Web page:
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Myanmar Crisis

Uniqlo parent latest victim in Myanmar garment sector violence

Two Fast Retailing supply factories hit by arson as more brands consider exit

Fast Retailing had six supplier factories in Myanmar as of March 2020, with five located in Yangon, the country's commercial capital. (Photo by Keiichi Furukawa)

TOKYO -- Violence between security forces and protesters has threatened Myanmar's status as a hub for clothing manufacturing, with the Japanese parent of Uniqlo reporting two supplier factories have been set on fire in the latest unrest to rock the country's garment industry.

Fires broke out at two of Fast Retailing's five contract factories in Yangon on Sunday night, the company said Tuesday. A company spokesperson suggested that the factories were targeted by arsonists. The company was still assessing the damage and there has yet to be any reports of deaths or injuries.

Myanmar accounts for as much as 2% of Fast Retailing's contract factories. However, the Japanese company has been increasingly using Myanmar as a production base. Since 2019, Fast Retailing has added two factories there.

The company now has six supplier factories in Myanmar to manufacture some of its GU branded products. If the turmoil in the Southeast Asian country is protracted, Fast Retailing will have to consider shifting production elsewhere.

Chaos has descended upon the country of 54 million people after peaceful protests against the Feb. 1 coup turned violent, leaving at least 180 people dead, according to opposition groups. The spillover of violence into Fast Retailing, which sells made-in-Myanmar clothes all over the world, bodes ill for Myanmar, which regards the textile industry as a driving force behind economic growth.

The world's large apparel brands, which have increased production in Myanmar since the country embraced democracy, may stop placing orders with the country's plants. In fact, some apparel companies have already stopped business there.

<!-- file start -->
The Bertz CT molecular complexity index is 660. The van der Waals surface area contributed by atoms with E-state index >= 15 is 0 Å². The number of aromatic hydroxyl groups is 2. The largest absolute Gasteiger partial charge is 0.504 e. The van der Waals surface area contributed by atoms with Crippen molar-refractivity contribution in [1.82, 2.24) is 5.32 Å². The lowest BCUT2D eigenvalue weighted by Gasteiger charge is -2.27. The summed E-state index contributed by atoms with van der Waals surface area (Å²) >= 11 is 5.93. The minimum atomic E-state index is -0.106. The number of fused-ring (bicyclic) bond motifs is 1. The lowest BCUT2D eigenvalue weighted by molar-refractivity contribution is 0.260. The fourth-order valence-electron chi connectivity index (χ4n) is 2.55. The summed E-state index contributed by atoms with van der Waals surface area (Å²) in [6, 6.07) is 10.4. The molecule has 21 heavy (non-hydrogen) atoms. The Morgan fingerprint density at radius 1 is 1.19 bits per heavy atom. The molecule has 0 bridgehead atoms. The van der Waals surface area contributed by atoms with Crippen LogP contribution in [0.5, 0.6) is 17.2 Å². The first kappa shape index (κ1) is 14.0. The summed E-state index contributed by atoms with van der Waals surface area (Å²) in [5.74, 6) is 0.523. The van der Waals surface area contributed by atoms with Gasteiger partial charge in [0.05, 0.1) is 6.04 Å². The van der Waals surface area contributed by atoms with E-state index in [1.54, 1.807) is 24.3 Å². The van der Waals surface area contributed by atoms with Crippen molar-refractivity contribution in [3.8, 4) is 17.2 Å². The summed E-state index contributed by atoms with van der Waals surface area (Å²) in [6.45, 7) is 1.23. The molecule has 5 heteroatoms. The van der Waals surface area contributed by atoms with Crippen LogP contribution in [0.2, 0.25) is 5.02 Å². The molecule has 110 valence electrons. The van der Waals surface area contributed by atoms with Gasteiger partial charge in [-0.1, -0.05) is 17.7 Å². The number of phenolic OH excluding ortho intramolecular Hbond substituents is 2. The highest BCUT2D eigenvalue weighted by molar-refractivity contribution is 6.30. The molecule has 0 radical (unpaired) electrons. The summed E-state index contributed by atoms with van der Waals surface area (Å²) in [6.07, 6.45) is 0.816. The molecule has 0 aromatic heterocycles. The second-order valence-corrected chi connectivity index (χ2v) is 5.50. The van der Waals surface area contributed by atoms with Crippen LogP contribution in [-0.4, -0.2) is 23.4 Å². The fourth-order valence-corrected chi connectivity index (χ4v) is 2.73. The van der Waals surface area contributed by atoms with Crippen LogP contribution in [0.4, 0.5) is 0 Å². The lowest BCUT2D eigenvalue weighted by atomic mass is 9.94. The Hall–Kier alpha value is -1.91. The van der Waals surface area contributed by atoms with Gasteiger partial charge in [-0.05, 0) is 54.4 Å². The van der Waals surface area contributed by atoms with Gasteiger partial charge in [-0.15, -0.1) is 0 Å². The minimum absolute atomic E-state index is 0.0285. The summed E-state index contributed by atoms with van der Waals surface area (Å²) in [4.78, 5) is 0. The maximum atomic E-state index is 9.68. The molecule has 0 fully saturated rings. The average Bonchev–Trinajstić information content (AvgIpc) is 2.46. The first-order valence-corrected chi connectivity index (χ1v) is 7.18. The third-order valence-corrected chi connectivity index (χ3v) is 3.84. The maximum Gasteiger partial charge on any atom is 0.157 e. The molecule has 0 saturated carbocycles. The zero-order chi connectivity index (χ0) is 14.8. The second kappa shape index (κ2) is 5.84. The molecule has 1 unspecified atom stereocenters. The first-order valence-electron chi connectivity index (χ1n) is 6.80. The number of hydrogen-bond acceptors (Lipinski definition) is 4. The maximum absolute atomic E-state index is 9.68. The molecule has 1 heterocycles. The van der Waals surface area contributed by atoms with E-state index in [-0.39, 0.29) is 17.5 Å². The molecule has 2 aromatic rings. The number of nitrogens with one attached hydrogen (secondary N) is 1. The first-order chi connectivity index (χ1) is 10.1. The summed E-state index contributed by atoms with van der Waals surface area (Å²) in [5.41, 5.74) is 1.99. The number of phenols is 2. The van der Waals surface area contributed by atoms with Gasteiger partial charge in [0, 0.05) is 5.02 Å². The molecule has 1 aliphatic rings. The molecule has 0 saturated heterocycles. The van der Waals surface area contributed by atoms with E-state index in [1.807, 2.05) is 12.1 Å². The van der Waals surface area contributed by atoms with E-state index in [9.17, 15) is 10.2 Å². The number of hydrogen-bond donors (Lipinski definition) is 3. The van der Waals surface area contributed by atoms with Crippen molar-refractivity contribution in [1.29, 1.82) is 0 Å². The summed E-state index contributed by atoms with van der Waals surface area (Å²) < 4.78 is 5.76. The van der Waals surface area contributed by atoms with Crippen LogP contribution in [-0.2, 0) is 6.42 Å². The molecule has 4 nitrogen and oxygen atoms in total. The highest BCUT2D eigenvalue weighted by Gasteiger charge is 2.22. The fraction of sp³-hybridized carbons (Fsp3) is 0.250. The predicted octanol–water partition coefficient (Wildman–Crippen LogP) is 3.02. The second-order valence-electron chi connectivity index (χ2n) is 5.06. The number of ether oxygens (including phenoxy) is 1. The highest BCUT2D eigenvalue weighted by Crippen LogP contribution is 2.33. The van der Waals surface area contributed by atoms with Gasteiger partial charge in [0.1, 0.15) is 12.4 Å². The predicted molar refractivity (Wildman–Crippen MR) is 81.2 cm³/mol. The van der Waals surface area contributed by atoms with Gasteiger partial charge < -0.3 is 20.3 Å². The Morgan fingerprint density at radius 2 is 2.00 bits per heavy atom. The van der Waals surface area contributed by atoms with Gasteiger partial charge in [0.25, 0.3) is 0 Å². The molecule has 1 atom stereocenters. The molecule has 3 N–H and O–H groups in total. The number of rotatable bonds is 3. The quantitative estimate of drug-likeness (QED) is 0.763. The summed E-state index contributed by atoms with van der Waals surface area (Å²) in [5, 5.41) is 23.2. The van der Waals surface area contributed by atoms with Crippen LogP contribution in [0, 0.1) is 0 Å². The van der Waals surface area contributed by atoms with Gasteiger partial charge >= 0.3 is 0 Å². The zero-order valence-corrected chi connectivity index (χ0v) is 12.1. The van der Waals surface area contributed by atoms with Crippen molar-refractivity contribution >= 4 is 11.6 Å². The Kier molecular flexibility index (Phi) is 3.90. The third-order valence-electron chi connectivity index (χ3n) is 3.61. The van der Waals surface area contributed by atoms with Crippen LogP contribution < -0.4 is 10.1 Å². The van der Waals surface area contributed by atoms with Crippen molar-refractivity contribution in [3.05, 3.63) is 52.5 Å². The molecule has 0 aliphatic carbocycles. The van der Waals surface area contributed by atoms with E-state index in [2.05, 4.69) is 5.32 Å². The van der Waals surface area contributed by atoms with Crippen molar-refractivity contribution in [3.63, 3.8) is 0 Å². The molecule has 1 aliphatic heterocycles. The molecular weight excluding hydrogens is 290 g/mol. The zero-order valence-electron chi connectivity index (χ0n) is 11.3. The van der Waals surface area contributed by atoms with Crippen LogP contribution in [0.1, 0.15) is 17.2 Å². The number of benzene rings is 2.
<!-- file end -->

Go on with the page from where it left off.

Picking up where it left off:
Workers iron and arrange clothing at a factory in Yangon. The coup has dealt a blow to the garment industry, which had been the driving force behind Myanmar's economic growth.   © Reuters

After Myanmar shifted to civilian rule in 2011, the international apparel companies rushed to set up production in the country, drawn to its cheap labor and large workforce. The World Trade Organization data shows that clothing exports from Myanmar reached $5 billion in 2019, five times the amount in 2014.

Meanwhile, China's clothing exports dropped 18% during the same period. Myanmar's 400% growth dwarfs the 35% increase for Bangladesh, the world's second-largest clothes exporter, and the 53% rise for third-ranked Vietnam.

Japanese apparel companies joined foreign peers in migrating to Myanmar. According to the Japan Textile Importers Association, Japan imported 113.4 billion yen ($1 billion) worth of clothing from Myanmar in 2019, up 12% from a year earlier and a fourfold increase from 2011, the year of transition to civilian rule. Myanmar was the seventh-largest clothing exporter to Japan in 2019.

Other Japanese apparel companies are also beginning to feel the effect Myanmar's upheaval. Shimamura, an apparel retail chain, suffered a delay in deliveries from Myanmar and is considering alternative production in China or other Southeast Asian countries. Wacoal, a leading underwear maker, has suspended operations at a Myanmar plant.

Adastria, which sells casual clothes, faces two- to three-week delays in delivery from contract plants in Myanmar due to disruption in production and logistics. The company plans to temporarily halt local production next month while it considers moving production to Vietnam, Indonesia and China.

Japanese apparel companies are not the only ones affected. Hennes & Mauritz (H&M) of Sweden, which has more than 40 contract factories in Myanmar, has suspended production there, Reuters reported. OVS of Italy said Monday that it has halted deals with manufacturers which discriminate against Myanmar demonstrators protesting against the military.

Additional reporting by Marimi Kishimoto in Bangkok

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